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na_syslog.conf - syslogd configuration file


The syslog.conf file is the configuration file for the syslogd daemon (see na_syslogd(8)). It consists of lines with two fields separated by tabs or spaces:


The selector field specifies the types of messages and priorities to which the line applies. The action field specifies the action to be taken if a message the syslogd daemon receives matches the selection criteria.

The selector field is encoded as a facility, a period (``.''), and a level , with no intervening white-space. Both the facility and the level are case insensitive.

The facility describes the part of the system generating the message, and is one of the following keywords: auth, cron, daemon, kern, and local7. Here's a short description of each facility keyword:

Messages generated by the node kernel.

System daemons, such as the rshd daemon (see na_rshd(8)), the routing daemon (see na_routed(1)), the SNMP daemon (see na_snmpd(8)), and so on.

The authentication system, for example, messages logged for Telnet sessions.

The system's internal cron facility.

The system's audit logging facility. All messages coming from the audit logging facility are logged at level debug.

The level describes the severity of the message, and is a keyword from the following ordered list (higher to lower): emerg, alert, crit, err, warning, notice, info, and debug.

Here is a short description of each level keyword:

A panic condition that results in the disruption of normal service.

A condition that should be corrected immediately, such as a failed disk.

Critical conditions, such as hard disk errors.

Errors, such as those resulting from a bad configuration file.

Warning messages.

Conditions that are not error conditions, but that may require special handling.

Informational messages, such as the hourly uptime message (see na_uptime(1)).

Debug messages used for diagnostic purposes. These messages are suppressed by default.

If a received message matches the specified facility and is of the specified level (or a higher level ), the action specified in the action field will be taken.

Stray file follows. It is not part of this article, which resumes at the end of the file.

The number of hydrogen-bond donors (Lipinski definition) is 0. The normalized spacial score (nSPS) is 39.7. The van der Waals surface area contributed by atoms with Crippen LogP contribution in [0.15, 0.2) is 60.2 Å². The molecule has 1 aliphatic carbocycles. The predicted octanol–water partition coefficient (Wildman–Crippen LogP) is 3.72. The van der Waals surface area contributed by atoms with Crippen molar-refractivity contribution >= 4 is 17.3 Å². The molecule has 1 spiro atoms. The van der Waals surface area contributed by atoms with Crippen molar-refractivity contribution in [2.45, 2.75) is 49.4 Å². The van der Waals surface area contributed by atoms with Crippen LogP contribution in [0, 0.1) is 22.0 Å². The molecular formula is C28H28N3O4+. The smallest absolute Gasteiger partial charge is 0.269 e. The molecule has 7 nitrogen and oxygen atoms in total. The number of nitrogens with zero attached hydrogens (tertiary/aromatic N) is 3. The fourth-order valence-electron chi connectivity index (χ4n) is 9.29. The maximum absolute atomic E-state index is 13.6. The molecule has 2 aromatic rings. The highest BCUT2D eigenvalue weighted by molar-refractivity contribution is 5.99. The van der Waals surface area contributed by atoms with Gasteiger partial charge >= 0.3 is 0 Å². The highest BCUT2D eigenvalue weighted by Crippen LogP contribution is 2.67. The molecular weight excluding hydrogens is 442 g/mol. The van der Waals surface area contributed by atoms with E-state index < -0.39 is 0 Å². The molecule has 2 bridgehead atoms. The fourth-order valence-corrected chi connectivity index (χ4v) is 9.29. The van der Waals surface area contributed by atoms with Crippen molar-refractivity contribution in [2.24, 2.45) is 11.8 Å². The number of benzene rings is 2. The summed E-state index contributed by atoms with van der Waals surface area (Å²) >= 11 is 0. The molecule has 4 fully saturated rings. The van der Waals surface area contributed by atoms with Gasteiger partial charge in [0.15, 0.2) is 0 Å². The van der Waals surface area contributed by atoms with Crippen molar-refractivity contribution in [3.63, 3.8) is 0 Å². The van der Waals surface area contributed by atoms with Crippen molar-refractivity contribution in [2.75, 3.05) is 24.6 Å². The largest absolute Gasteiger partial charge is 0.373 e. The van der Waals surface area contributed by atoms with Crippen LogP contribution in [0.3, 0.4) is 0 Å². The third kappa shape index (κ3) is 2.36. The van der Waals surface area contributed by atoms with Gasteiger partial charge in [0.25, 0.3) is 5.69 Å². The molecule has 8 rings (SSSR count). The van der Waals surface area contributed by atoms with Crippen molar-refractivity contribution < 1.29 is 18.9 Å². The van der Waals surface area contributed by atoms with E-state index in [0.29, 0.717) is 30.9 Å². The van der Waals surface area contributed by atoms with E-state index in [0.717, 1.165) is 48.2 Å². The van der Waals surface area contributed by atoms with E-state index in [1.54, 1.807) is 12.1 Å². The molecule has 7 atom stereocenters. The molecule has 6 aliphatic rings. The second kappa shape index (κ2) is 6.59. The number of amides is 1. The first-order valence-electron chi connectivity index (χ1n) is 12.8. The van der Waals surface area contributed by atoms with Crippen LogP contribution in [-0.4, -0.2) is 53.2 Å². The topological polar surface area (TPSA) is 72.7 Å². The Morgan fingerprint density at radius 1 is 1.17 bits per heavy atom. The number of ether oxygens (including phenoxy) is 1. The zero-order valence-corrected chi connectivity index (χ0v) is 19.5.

Multiple selectors may be specified for a single action by separating them with semicolon (``;'') characters. It is important to note, however, that each selector can modify the ones preceding it.

Multiple facilities may be specified for a single level by separating them with comma (``,'') characters.

An asterisk (``*'') can be used to specify all facilities (except local7) or all levels .

The special level none disables a particular facility .

The action field of each line specifies the action to be taken when the selector field selects a message. There are four forms:

A pathname (beginning with a leading slash).
Selected messages are appended to the specified file.

A hostname (preceded by an at (``@'') sign).
Selected messages are forwarded to the syslogd daemon on the named host.

Selected messages are written to the console.

An asterisk.
Selected messages are written to the console.

Blank lines and lines whose first non-blank character is a pound (``#'') character are ignored.

It is recommended that all /etc/syslog.conf files include the line

  *.info          /etc/messages

so that all messages are logged to the /etc/messages file.


A configuration file might appear as follows:

  # Log all kernel messages, and anything of level err or
  # higher to the console.
  *.err;kern.*                  /dev/console

  # Log anything of level info or higher to /etc/messages.
  *.info                        /etc/messages

  # Also log the messages that go to the console to a remote
  # loghost system called adminhost.
  *.err;kern.*                  @adminhost

  # Also log the messages that go to the console to the local7
  # facility of another remote loghost system called adminhost2
  # at level info.

  # The /etc/secure.message file has restricted access.
  auth.notice                   /etc/secure.message

Also see the sample configuration file in /etc/syslog.conf.sample


The syslogd configuration file. /etc/syslog.conf.sample Sample syslogd configuration file.


The effects of multiple selectors are sometimes not intuitive. For example ``daemon.crit,*.err'' will select ``daemon'' facility messages at the level of ``err'' or higher, not at the level of ``crit'' or higher.


na_syslogd(8), na_messages(5)

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